Here comes the money.
Throughout March residents began receiving stimulus checks as part of the latest round of COVID relief signed into law by President Joe Biden. To that end, there was more than $12 billion for New York State. Around $10 billion more is being divided up between counties, local municipalities, and other entities.
That money will be essential, according to Jeff Shipley of the Seneca County Chamber of Commerce. He serves as president and CEO of the organization, which advocates on behalf of businesses. His agency has been one of the most vocal, not only because it has needed to be during the pandemic, but also because Seneca County is uniquely positioned in the heart of the Finger Lakes.
Shipley said there should be a fund for small businesses to tap in to moving forward. In his view, the money should come from the billions being given to the state to help businesses that were ravaged by the pandemic.
“The SBA loans were great; in many cases they served a point and helped businesses,” Shipley explained. “But this is a way you can take real money and distribute it where it’s needed most. The businesses that were devastated by COVID. So we’re working very hard to help set up a fund of that kind to help in New York State and especially in communities where tourism is most important.”
He said for counties like Seneca, Ontario, Wayne, and Yates those funds are crucial because not every business saw increased foot traffic in 2020. There were some businesses that saw more, as downstate residents traveled upstate to experience some sense of normalcy. But that was not what happened across the board. “We’re advocating for some of that money be set aside for a special business relief fund,” Shipley added.
He also leads the statewide association of chambers’, which means advocating for business-related issues even during the pandemic is an absolute must.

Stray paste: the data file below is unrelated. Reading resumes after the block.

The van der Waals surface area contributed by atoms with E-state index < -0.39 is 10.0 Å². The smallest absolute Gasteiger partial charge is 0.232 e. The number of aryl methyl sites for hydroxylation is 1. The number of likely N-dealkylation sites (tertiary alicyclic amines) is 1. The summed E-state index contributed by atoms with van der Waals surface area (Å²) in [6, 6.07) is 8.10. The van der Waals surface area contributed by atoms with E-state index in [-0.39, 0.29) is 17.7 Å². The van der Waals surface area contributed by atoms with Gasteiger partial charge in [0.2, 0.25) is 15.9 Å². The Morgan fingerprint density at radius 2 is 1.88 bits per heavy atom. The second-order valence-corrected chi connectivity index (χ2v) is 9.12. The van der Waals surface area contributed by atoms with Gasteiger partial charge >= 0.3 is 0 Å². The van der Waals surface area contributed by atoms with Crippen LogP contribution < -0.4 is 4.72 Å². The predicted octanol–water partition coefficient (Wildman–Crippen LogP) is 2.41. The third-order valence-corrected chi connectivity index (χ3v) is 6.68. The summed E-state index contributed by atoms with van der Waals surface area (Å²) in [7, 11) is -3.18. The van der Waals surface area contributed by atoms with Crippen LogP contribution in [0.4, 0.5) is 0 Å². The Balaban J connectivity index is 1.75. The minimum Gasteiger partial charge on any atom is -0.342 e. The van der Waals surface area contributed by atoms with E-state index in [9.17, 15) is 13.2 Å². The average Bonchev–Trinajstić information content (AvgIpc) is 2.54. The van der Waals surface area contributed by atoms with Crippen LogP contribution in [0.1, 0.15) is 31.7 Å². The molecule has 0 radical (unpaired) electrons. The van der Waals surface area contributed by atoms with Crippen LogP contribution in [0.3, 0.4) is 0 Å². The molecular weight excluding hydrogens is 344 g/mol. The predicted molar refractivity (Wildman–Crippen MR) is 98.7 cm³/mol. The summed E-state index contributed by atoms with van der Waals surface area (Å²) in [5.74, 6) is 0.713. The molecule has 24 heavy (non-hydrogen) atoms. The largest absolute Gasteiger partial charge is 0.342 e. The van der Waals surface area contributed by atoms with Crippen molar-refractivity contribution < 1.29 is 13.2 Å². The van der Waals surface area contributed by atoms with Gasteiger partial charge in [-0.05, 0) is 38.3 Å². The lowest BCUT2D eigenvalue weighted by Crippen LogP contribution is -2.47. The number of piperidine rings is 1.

One of those issues is related to unemployment insurance. But not in the way most people think about it. During the pandemic the state had to borrow around $10 billion from the federal government to keep its unemployment fund flush. Businesses see their unemployment insurance tax rate built around the number of employees they have, and the extent of claims filed on their behalf. To put it in perspective, Shipley said across New York around 18 years worth of claims were filed in five months.
That means significantly increased rates for businesses. He called it “devastating” for businesses that are trying to rebound from the pandemic. “The state passed a temporary move that excluded unemployment claims from COVID from being counted against their unemployment tax rate,” Shipley explained. “But there’s a provision in state law that triggers an automatic increase whenever money is borrowed from the Treasury. So we’re trying to prevent a major increase, at really the worst time possible for so many of these businesses.”
He said New York State should take some of what it received in federal aid to lessen the blow, so businesses do not see such a dramatic spike.
There is also the New York Hero Act, which Shipley said started out as a well-intentioned effort to address issues experienced during the pandemic. “It was created to ensure that frontline workers and medical personnel in New York, the heroes of the pandemic, were provided the necessary personal protective equipment for employers and to make sure safety protocols were in place,” he explained. “Unfortunately, the bill has been added to in a way that is really overreaching. Some would say unnecessary, or certainly potentially very costly to small businesses.”
He said lawmakers have extended the coverage of it to include every business in New York. So, any business with 10 or more employees would be required to take a number of extra steps they may not have the infrastructure to handle. “It exposes businesses, many without HR departments, to new liabilities, potentially predatory lawsuits, higher insurance costs for sure, and costly state fines,” he added. Shipley said an interesting note is state and local governments were excluded. He hopes the state Assembly will modify the bill before it is passed or signed into law.
While the money coming into Seneca County will undoubtedly help bolster tourism in the short-term, tourism and business advocates agree the long-term goal needs to be assisting small businesses that were hardest hit by the pandemic.